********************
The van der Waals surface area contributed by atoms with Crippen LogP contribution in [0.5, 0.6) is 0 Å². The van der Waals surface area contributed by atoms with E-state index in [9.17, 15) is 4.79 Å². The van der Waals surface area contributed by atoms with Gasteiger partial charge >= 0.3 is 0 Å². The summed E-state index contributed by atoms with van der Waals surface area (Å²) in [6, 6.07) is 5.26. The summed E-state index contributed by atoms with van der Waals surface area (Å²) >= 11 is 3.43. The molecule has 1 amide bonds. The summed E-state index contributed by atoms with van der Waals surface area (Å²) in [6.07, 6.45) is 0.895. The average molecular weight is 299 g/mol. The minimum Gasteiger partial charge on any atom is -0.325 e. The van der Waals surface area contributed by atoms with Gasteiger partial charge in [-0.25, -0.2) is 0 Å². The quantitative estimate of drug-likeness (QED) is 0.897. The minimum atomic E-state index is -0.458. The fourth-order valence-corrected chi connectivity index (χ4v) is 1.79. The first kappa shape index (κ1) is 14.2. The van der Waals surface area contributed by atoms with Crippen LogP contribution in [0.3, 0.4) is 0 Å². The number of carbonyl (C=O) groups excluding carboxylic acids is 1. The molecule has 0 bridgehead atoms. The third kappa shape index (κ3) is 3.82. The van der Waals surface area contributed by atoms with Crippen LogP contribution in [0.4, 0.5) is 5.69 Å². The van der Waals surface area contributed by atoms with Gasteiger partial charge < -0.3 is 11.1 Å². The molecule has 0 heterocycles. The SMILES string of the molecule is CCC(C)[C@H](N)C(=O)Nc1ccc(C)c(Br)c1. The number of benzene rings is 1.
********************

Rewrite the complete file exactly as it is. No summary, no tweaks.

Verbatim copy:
The van der Waals surface area contributed by atoms with Crippen LogP contribution in [0.5, 0.6) is 0 Å². The van der Waals surface area contributed by atoms with E-state index in [9.17, 15) is 4.79 Å². The van der Waals surface area contributed by atoms with Gasteiger partial charge >= 0.3 is 0 Å². The summed E-state index contributed by atoms with van der Waals surface area (Å²) in [6, 6.07) is 5.26. The summed E-state index contributed by atoms with van der Waals surface area (Å²) >= 11 is 3.43. The molecule has 1 amide bonds. The summed E-state index contributed by atoms with van der Waals surface area (Å²) in [6.07, 6.45) is 0.895. The average molecular weight is 299 g/mol. The minimum Gasteiger partial charge on any atom is -0.325 e. The van der Waals surface area contributed by atoms with Gasteiger partial charge in [-0.25, -0.2) is 0 Å². The quantitative estimate of drug-likeness (QED) is 0.897. The minimum atomic E-state index is -0.458. The fourth-order valence-corrected chi connectivity index (χ4v) is 1.79. The first kappa shape index (κ1) is 14.2. The van der Waals surface area contributed by atoms with Crippen LogP contribution in [0.3, 0.4) is 0 Å². The number of carbonyl (C=O) groups excluding carboxylic acids is 1. The molecule has 0 bridgehead atoms. The third kappa shape index (κ3) is 3.82. The van der Waals surface area contributed by atoms with Crippen LogP contribution in [0.4, 0.5) is 5.69 Å². The van der Waals surface area contributed by atoms with Gasteiger partial charge < -0.3 is 11.1 Å². The molecule has 0 heterocycles. The SMILES string of the molecule is CCC(C)[C@H](N)C(=O)Nc1ccc(C)c(Br)c1. The number of benzene rings is 1.